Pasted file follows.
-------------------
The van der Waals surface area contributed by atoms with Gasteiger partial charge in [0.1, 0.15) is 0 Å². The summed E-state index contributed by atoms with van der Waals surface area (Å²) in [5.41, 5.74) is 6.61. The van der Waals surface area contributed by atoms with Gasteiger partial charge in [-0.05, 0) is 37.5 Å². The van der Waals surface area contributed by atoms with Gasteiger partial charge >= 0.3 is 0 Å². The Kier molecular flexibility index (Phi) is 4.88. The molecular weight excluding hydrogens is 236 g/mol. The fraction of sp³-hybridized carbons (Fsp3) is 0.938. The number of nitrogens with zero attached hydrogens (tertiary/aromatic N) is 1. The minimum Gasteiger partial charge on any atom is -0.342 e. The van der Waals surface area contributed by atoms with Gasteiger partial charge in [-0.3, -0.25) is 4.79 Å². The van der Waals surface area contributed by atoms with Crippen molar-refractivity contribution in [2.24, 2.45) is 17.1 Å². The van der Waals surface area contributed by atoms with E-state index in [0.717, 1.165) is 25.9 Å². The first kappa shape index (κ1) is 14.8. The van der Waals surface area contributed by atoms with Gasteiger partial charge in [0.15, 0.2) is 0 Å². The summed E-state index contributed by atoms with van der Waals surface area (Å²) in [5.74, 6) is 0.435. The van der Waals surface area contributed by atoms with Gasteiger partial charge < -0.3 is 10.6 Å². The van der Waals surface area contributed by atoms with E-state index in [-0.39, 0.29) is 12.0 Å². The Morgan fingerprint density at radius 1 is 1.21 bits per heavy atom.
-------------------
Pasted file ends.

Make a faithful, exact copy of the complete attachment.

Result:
The van der Waals surface area contributed by atoms with Gasteiger partial charge in [0.1, 0.15) is 0 Å². The summed E-state index contributed by atoms with van der Waals surface area (Å²) in [5.41, 5.74) is 6.61. The van der Waals surface area contributed by atoms with Gasteiger partial charge in [-0.05, 0) is 37.5 Å². The van der Waals surface area contributed by atoms with Gasteiger partial charge >= 0.3 is 0 Å². The Kier molecular flexibility index (Phi) is 4.88. The molecular weight excluding hydrogens is 236 g/mol. The fraction of sp³-hybridized carbons (Fsp3) is 0.938. The number of nitrogens with zero attached hydrogens (tertiary/aromatic N) is 1. The minimum Gasteiger partial charge on any atom is -0.342 e. The van der Waals surface area contributed by atoms with Gasteiger partial charge in [-0.3, -0.25) is 4.79 Å². The van der Waals surface area contributed by atoms with Crippen molar-refractivity contribution in [2.24, 2.45) is 17.1 Å². The van der Waals surface area contributed by atoms with E-state index in [0.717, 1.165) is 25.9 Å². The first kappa shape index (κ1) is 14.8. The van der Waals surface area contributed by atoms with Gasteiger partial charge in [0.15, 0.2) is 0 Å². The summed E-state index contributed by atoms with van der Waals surface area (Å²) in [5.74, 6) is 0.435. The van der Waals surface area contributed by atoms with Gasteiger partial charge < -0.3 is 10.6 Å². The van der Waals surface area contributed by atoms with E-state index in [-0.39, 0.29) is 12.0 Å². The Morgan fingerprint density at radius 1 is 1.21 bits per heavy atom.